The Kyle and Durie Achievement Awards are presented each year to outstanding and deserving individuals who have made significant contributions in the field of myeloma research. 

This year's Robert A. Kyle Lifetime Achievement Awardee is Hervé Avet-Loiseau, MD, PhD,

 

 who has been Head of the Laboratory for Genomics in Myeloma at the University Hospital Center of Toulouse, France for a decade. Dr. Avet-Loiseau is also the Head of the Hematology Laboratory at the University Hospital of Nantes, France since 2008. He is the current Chairman of Intergroupe Francophone du Myélome (IFM) and is highly involved in leading all biological studies. 

This year's Brian G.M. Durie Outstanding Achievement Awardee is Bruno Paiva, PharmD, PhD,

 

 who is co-director of the Flow Cytometry Platform and co-director of the Monoclonal Gammopathies Research Laboratory at the CIMA Universidad De Navarra in Pamplona, Spain with preferential dedication to multidimensional flow cytometry analysis of hematological malignancies. Dr. Paiva is also a key member of the i2TEAMM, which seeks U.S. Food and Drug Administration (FDA) and European Medicines Agency (EMA) approvals for MRD testing as a surrogate response endpoint in myeloma clinical trials.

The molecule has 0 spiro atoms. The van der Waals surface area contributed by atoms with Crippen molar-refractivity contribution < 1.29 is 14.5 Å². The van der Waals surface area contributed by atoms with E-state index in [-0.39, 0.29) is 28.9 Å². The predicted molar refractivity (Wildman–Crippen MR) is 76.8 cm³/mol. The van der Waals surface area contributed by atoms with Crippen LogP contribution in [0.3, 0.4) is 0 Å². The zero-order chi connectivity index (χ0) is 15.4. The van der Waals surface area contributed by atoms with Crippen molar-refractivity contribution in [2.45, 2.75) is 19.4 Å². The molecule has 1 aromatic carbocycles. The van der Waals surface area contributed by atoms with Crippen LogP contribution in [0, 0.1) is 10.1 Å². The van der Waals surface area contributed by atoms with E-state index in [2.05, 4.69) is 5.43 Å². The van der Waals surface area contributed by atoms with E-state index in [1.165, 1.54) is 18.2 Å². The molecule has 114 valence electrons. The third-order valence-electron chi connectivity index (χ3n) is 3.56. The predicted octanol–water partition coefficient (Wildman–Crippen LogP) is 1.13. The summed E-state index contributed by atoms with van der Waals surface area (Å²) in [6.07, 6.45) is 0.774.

a
Image Left
White

In Conclusion 

Myeloma experts gather at the 2022 International Myeloma Working Group Summit
13th Annual Summit a Wonderful Success

By any measure, the 13th Annual Summit of the IMWG was a wonderfully successful and productive event with lively interactions. All the participants took full advantage of the opportunities to connect face-to-face and to make plans for future research collaborations.  

a
Image Left
White
Be Part of the Cure

Your donation allows us to continue to fund efforts to search for a cure. With your help, we are closer than ever.

test tubes lined in a row next to a microscope
d
Image Left
White

Give Where Most Needed

We use cookies on our website to support technical features that enhance your user experience.

We also use analytics & advertising services. To opt-out click for more information.